City Council candidate Jabari Jumaane calls for more community involvement

This story is a part of our series of interviews with the candidates for Los Angeles City Council Districts 8 and 10.

On March 8th, voters in Council District 8 will vote for city council. Incumbent Bernard Parks is facing challenges from Forescee Hogan-Rowles, Community Development CEO and Jabari S. Jumaane, Los Angeles City Firefighter. Armenak H. Nouridjanian is a write-in candidate.

Listen to an audio interview from Annenberg Radio News:


Jabari Jumaane: I’m running, first of all, because it is my belief truly that all of us who want to affect social change need to give whatever talents we have to make a difference. I was taught as a youngster that there are three types of people in this world: those that make things happen, those that watch things happen and those that wonder what the heck happened. So, in an effort to stay out of category three, and get in and stay in category one, I had to get in this race. I watched this city grow in some areas, and I watched it stagnate in some others.

Albert Sabate: Tell us about your district and your experiences in it.

Jumaane: My history in the 8th district goes back almost 40 years. I started high school in the 8th district, I finished college here at USC in the 8th district. I’m a member of the Los Angeles City Fire Department and have been so now for 25 years. I founded the AFIBA organization back in 1992. AFIBA is an acronym for the African Firefighters in Benevolent Association. For the last decade, we’ve run some upward of 300 programs a year out of that building.

Sabate:What are you committed to changing or improving?

Jumaane: Well, it starts with the people. The masses really don’t feel that they have a say-so in how their communities develop. People feel side-lined in the process, don’t feel that they get a voice. What we want to do is engage people. Our plan is to have quarterly meetings throughout the year, in different parts of the district. Sometimes the furthest south-east portion gets neglected. We don’t want to neglect anybody. We want to encourage people to get in the process that develops a 20-year plan for themselves. Often times, we don’t have a 20-minute plan. One concern people have is Marlton Square. It’s been a ghost town for the last 20 years. We’ve been getting feed-back from individuals on what kind of businesses they want there. They want that place to come alive again. That’s 22 acres where nothing has been done in th e last almost 20 years.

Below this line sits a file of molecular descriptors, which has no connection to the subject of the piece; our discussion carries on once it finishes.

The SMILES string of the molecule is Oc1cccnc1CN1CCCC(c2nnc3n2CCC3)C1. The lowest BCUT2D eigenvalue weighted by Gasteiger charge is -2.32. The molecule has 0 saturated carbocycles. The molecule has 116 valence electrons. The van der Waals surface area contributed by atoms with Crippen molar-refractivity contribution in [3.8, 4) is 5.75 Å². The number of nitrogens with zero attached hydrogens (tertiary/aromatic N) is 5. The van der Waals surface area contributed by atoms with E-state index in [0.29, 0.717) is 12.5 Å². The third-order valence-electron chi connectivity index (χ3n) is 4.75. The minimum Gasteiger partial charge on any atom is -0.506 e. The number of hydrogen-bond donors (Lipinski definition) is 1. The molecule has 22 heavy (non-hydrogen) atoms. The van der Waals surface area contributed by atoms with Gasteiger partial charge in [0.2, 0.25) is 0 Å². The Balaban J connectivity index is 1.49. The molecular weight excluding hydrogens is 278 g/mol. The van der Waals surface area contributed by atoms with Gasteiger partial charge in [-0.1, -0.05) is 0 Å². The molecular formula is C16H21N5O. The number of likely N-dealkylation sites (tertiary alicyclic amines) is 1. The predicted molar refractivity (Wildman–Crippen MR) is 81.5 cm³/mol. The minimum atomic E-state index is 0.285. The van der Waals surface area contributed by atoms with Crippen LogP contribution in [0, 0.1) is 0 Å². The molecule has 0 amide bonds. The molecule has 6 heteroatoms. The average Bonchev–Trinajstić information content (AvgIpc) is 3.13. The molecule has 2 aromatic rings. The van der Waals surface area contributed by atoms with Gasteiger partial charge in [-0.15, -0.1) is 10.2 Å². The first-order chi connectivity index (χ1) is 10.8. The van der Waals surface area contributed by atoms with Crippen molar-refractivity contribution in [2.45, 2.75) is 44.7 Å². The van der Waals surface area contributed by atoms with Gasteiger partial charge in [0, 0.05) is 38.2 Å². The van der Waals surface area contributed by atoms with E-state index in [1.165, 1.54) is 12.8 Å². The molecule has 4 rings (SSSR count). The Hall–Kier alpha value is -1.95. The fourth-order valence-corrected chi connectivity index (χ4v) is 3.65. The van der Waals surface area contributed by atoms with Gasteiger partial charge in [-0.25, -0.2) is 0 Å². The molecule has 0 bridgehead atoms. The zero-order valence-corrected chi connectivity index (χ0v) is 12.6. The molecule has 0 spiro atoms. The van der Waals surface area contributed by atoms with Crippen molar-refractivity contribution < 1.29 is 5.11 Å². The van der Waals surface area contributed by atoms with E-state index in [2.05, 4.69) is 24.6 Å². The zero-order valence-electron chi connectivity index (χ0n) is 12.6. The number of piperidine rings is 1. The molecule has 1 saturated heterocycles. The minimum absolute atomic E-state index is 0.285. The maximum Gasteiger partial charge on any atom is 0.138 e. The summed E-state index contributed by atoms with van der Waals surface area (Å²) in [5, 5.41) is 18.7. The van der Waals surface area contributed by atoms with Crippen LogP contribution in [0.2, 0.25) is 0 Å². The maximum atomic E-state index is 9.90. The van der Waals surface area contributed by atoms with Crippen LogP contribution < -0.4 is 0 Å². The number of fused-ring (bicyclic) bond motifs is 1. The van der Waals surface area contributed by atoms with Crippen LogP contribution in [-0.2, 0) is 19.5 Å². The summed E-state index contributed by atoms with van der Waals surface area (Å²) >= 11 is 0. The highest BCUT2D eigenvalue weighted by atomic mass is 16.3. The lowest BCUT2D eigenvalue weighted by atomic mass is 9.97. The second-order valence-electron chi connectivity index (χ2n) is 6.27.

Sabate: I was down in the 8th district yesterday, and I was surprised at how many businesses were closed. Is it really a good idea to open more businesses when the establishments that are there are struggling or no longer there anymore?

Jumaane: I think it’s always a good idea to start businesses. With business creation comes jobs. The 8th district of all the 15 districts has the lowest level of jobs per person.

Sabate: What do you see as your number one priority?

Jumaane: The most important thing to do for me would be to get the community involved. We can talk about public safety, job creation, quality of life issues. All that is true. But what we really need to attack is the level of apathy. People think of themselves as powerless. We need to change that. Once we change that particular process in someone’s mind, these other things will follow.